'Antioxidant' is a term often used in wellness circles. But what exactly are antioxidants, and how much do we currently know about them?
Over the last few years, antioxidants have become something of a craze in health and wellness. Terms like ‘free radicals’ and ‘ORAC value’ are frequently tossed around, and some pretty big claims have been made about the benefits of antioxidant foods and products. But is there much substance to these claims?
Why are antioxidants good for the body?
Foods or natural products rich in antioxidants have one key ability: to reduce or inhibit the effects of free radicals. Free radicals are toxins that can be generated by pollution, cigarette smoke, UV rays, or other poisons. These toxins attach to cells and cause oxidative damage, which can set off negative chain reactions throughout the body and lead to the development of serious conditions.
Some synthetic antioxidants have been developed in order to protect the body against these effects. However, growing research has shown that these synthetic antioxidants may also be harmful to human health, and many people are now turning to natural sources of protection. This is where essential oils come in. With higher ORAC values than most antioxidant-rich foods, essential oils could play a valuable role in protecting against free radicals.
What is an ORAC value?
ORAC stands for Oxygen Radical Absorbance Capacity. It refers to a lab test that aims to quantify what is known as the ‘total antioxidant capacity’ of a food by testing how well a sample of that food can protect vulnerable molecules from free radicals. This is observed in a test tube, and then an ORAC value is assigned. The lower the level of damage to the vulnerable molecules, the higher the ORAC value.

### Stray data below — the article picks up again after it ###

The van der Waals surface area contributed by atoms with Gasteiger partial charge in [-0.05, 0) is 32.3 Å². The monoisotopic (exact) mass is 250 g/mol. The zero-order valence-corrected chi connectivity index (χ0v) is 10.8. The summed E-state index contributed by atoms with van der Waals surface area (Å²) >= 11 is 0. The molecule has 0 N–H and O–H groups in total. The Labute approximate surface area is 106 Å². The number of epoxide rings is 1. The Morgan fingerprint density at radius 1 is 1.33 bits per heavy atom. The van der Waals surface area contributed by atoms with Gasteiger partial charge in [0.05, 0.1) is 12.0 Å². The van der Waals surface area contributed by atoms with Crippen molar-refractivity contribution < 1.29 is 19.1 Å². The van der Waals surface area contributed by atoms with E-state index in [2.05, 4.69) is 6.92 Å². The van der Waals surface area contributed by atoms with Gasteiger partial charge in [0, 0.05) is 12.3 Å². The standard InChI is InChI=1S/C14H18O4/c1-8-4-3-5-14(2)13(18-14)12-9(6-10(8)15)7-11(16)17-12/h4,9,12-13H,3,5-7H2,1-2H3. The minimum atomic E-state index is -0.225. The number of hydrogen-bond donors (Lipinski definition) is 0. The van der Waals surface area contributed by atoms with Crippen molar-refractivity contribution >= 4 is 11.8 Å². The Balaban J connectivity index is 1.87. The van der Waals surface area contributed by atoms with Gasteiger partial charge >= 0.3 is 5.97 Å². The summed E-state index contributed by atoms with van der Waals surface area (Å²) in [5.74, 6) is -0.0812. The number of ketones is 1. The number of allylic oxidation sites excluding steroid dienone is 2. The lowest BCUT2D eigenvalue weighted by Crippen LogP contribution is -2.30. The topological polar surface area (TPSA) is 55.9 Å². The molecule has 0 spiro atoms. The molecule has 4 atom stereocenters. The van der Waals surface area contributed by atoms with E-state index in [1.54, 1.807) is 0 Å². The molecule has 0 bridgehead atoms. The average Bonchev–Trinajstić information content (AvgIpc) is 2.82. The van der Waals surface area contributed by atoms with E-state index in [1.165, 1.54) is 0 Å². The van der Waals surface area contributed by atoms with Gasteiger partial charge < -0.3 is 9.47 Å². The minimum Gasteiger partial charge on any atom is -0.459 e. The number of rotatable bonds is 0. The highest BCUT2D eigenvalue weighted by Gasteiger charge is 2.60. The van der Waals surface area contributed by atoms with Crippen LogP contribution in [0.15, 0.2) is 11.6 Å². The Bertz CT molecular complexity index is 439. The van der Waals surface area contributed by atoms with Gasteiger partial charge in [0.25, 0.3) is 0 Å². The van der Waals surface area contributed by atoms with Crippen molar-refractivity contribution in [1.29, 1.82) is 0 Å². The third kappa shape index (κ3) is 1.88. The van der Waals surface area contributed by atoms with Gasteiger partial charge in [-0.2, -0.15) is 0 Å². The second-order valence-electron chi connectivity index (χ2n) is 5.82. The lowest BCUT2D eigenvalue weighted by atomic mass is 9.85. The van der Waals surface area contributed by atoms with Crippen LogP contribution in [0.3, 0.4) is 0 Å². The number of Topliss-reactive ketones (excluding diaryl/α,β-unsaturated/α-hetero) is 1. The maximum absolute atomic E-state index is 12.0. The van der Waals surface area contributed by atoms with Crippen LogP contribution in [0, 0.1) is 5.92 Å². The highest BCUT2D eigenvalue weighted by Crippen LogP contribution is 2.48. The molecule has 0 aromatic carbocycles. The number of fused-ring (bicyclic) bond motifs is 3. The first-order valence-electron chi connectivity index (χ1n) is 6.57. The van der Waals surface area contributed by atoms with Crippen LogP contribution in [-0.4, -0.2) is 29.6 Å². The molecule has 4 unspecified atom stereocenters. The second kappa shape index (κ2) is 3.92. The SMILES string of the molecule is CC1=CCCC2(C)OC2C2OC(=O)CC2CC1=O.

Blueberries are often used as the poster ORAC-rich snack, having a value of 2,400. The highest ORAC value of any known fresh food is 30,300, and belongs to goji berries. In contrast, the highest ORAC value of any essential oil belongs to clove oil, and sits at 1,078,700.
What other benefits can antioxidants have?
Antioxidants don't just protect the body from damage - they can also lead to better skin. Free radicals can destroy collagen production, causing hyperpigmentation and loss of elasticity. This can lead to premature aging and signs of damage to the skin. Antioxidants can help prevent these effects and keep skin looking younger and healthier.
Which oils are highest in antioxidants?
Are antioxidants too good to be true?
In some ways, yes. Whilst very beneficial for health, antioxidants aren’t the easy miracle that some people make them out to be. Some companies or sites may claim that free radicals have the ability to cure cancer and other serious diseases, which sadly isn’t true. Purging the body entirely of free radicals also shouldn’t be our aim, as some free radicals can actually benefit the body by killing unwanted bacteria. Balance is key, as is understanding what antioxidants can realistically do for your health.
Even though antioxidants aren’t a miracle cure for serious diseases, they can make a significant contribution to a healthier lifestyle, and act as an extra line of defence against harmful substances. Diffusing essential oils or applying them topically, whether in massage or as part of a skincare routine, can help you to experience these benefits.
- Antioxidants can help to protect the body from free radicals and prevent damage to cells.
- Antioxidant ability is measured by ORAC values, which test how well a food or natural product can protect molecules from oxidisation
- Many essential oils have far higher ORAC values than the most antioxidant-rich fresh foods.
- Whilst some people exaggerate the abilities of antioxidants, they can still significantly contribute to overall health.
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